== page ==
NORMAN — Christie England's custom cake shop, Sugar, lost parts of its roof, both front windows and several one-of-a-kind creations late Friday afternoon after a tornado raked across downtown Norman.
England was working in her shop with a couple of her employees when the twister struck her business, near Webster and Gray avenues. The area, including Andrews Park just to the north, was among the hardest hit in Norman. A shopping center across the street was littered with mangled steel, likely sections of roof that once covered nearby buildings.
“It actually happened pretty fast,” England said. “All of the glass pulled in, so we jumped in the walk-in. When we came out, we'd lost two front windows, a side window and we're just trying to save wedding cakes right now.”
After a quick survey of the battered interior of her usually neat and clean shop, England detailed her losses heading into the weekend — her busiest time of the week.
“This whole wall was actually full of wedding cakes and we had a few birthday cakes that were actually finished,” she said. “Everything, all together, it's at least $3,000.”
Josh Henning, an employee at Sugar, played the role of hero when the tornado touched down near the business, which is across the street from the Norman Public Library.
“The front door swung open and so I ran over there to close it and lock it and the windows kind of flexed in,” Henning said. “And that's when I noticed the street sign kind of bent over and it just looked like a hurricane out there. As soon as we got in the walk-in we heard the crashes and bangs.”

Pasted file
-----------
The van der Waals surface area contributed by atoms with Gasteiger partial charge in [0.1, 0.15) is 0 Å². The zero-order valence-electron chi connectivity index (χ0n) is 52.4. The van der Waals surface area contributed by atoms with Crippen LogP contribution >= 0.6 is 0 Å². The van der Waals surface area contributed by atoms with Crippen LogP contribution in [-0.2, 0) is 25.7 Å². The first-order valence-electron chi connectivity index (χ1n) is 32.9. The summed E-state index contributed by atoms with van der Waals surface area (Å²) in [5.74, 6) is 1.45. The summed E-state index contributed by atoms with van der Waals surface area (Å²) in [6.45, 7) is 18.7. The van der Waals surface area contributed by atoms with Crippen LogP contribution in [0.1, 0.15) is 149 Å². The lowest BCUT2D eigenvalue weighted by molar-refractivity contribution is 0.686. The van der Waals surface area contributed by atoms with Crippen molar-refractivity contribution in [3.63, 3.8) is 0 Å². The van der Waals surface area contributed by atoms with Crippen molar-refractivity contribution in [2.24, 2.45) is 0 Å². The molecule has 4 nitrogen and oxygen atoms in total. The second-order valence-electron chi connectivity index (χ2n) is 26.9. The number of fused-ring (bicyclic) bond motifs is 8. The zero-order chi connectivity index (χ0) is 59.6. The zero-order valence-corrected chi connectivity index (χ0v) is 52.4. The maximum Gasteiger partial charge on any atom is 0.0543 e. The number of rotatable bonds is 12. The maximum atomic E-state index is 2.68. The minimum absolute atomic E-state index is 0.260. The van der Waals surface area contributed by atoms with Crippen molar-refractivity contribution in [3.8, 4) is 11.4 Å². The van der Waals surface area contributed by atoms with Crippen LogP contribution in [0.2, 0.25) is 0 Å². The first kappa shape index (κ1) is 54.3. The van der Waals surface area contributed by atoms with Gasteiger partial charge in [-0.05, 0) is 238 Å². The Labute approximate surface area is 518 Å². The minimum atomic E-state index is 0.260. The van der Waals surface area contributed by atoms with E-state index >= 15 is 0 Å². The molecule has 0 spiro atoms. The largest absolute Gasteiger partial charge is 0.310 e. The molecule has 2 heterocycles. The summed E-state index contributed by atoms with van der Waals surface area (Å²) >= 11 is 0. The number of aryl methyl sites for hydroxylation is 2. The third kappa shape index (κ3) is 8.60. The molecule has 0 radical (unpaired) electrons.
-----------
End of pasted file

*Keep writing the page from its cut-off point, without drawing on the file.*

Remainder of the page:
Henning estimated the whole ordeal played out in three minutes or less.
“It was kind of scary,” he said. “It was more exciting than anything. But it happened too fast.”
Despite the damage, Henning said Sugar's customers will get their orders over the weekend. Three or four weddings and several birthday parties and other special events are counting on Sugar to deliver, regardless of the act of nature that slung cakes all over the place.
“We had some brides call in about their cakes already,” he said, a can of beer in one hand. “They seemed more concerned about them than our safety ... but that's the way it goes, I guess.
“Tomorrow's going to be a long day.”
Given the close call and the several tons of steel resting mere feet from the business, things certainly could've been worse.